Oregon Health Authority hears another round of testimony against extending state mask mandates
In two more hearings Monday, state officials heard criticism of a ‘permanent rule’ that they promise will be rescinded when pandemic conditions improve.
A number of parents and some school officials weighed in Monday to oppose the state’s effort to require universal masking in schools.
It was the second day of largely critical public testimony on plans from the Oregon Health Authority to extend Oregon’s indoor mask mandate by enacting a permanent rule.
The state’s temporary masking requirement expires in early February and can only be extended through a permanent regulation.
In a press conference last week, state epidemiologist Dean Sidelinger said the state will revoke the masking rule when COVID-19 no longer threatens to overwhelm the state’s hospitals and therapeutic drugs to treat covid-19 are more widely available.
But at an online hearing focused on masks in schools, parents urged OHA to drop the rule immediately or allow the temporary rule to expire.
They said children should not have to mask to protect the largely older populations at the highest risk from COVID-19. Many parents, like Peter Cottle, argued that with vaccines now widely available, parents should be allowed to choose whether or not their children need to wear masks in school.
“Since day one of my child’s life I have been consciously and at times instinctually weighing the risk and benefits of everything in my child’s life,” Cottle testified. “Today I can not reconcile the very low risk posed by COVID-19 to my child and the wide availability of vaccines with the drawbacks of continuing masking requirements.”
Many parents said they spoke from personal experience. They said masking made it harder for their children to learn to read, to play basketball and to perform musical theater.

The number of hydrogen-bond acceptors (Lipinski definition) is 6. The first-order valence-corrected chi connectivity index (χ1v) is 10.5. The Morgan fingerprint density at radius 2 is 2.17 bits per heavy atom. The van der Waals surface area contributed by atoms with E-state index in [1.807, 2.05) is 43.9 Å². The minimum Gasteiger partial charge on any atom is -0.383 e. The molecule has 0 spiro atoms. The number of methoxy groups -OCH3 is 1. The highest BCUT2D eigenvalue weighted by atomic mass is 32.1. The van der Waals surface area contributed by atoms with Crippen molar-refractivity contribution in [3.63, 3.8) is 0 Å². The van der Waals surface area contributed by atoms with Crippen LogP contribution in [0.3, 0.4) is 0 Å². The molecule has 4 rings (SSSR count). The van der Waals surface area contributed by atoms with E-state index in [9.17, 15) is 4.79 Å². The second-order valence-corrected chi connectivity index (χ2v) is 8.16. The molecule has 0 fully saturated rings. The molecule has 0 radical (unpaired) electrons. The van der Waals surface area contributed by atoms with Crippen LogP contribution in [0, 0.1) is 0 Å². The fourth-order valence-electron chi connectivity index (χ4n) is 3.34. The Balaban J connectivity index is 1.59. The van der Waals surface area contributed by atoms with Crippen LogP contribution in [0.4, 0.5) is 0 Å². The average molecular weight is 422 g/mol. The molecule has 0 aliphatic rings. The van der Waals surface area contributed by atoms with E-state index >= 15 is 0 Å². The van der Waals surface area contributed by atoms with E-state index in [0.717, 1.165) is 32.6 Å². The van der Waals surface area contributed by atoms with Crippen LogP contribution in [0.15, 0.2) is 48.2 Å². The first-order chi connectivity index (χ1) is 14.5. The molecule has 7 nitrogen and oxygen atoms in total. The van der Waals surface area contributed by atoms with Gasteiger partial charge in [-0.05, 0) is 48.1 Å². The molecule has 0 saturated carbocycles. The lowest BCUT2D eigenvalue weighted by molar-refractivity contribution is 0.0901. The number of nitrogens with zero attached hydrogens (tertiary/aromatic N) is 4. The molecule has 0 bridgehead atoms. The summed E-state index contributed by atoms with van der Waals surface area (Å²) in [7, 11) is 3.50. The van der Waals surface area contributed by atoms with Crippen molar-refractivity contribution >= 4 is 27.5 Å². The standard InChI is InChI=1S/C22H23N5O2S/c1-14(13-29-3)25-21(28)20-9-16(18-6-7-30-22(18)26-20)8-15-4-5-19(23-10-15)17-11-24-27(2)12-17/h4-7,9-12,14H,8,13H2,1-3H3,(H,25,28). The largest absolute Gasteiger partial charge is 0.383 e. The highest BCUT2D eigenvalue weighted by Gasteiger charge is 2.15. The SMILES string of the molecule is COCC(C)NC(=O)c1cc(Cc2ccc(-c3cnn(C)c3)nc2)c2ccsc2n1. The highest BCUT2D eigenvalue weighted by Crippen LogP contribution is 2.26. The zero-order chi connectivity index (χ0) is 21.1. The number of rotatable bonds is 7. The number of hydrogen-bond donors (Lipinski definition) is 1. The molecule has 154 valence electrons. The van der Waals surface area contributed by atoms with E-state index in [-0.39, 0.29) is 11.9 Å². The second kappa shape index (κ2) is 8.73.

Some said that as parents of children with disabilities or neurodivergence, masks were particularly harmful to their children. The parents said that when children wear them or are taught by staff who have them on, it worsens speech delays or makes it harder for some children with autism to learn to recognize emotions from facial cues, for example.
The Oregon Department of Education has a “reasonable accommodations” policy that allows more flexibility, including individual exceptions to the mask requirement for children with disabilities, though it doesn’t exempt any broad groups from the rule.
Others gave testimony that included misinformation or conspiracy theories regarding masks and vaccines.
Some school board leaders also testified in opposition, including Spencer Chow, a member of the Reynolds School Board, who noted the low death rate from COVID-19 for children 18 and under.
“Continue collecting and providing data, because we need you to. Communicate and support school districts where appropriate, because we need you too,” Chow said at Monday’s hearing. “But ultimately, we need you to remove state-force requirements, or at the very least, put the responsibility onto local school districts without penalty.”
Four of the five board members of the Redmond School District in Central Oregon submitted testimony opposing the masking rule. They said continuing the mask requirement could cause a loss of funding for the school district, citing high numbers of students who have unenrolled.
Oregon is one of at least fifteen states that require masks in schools. The Centers for Disease Control and Prevention and the American Academy of Pediatrics recommend wearing face coverings as a measure to limit the spread of COVID-19.
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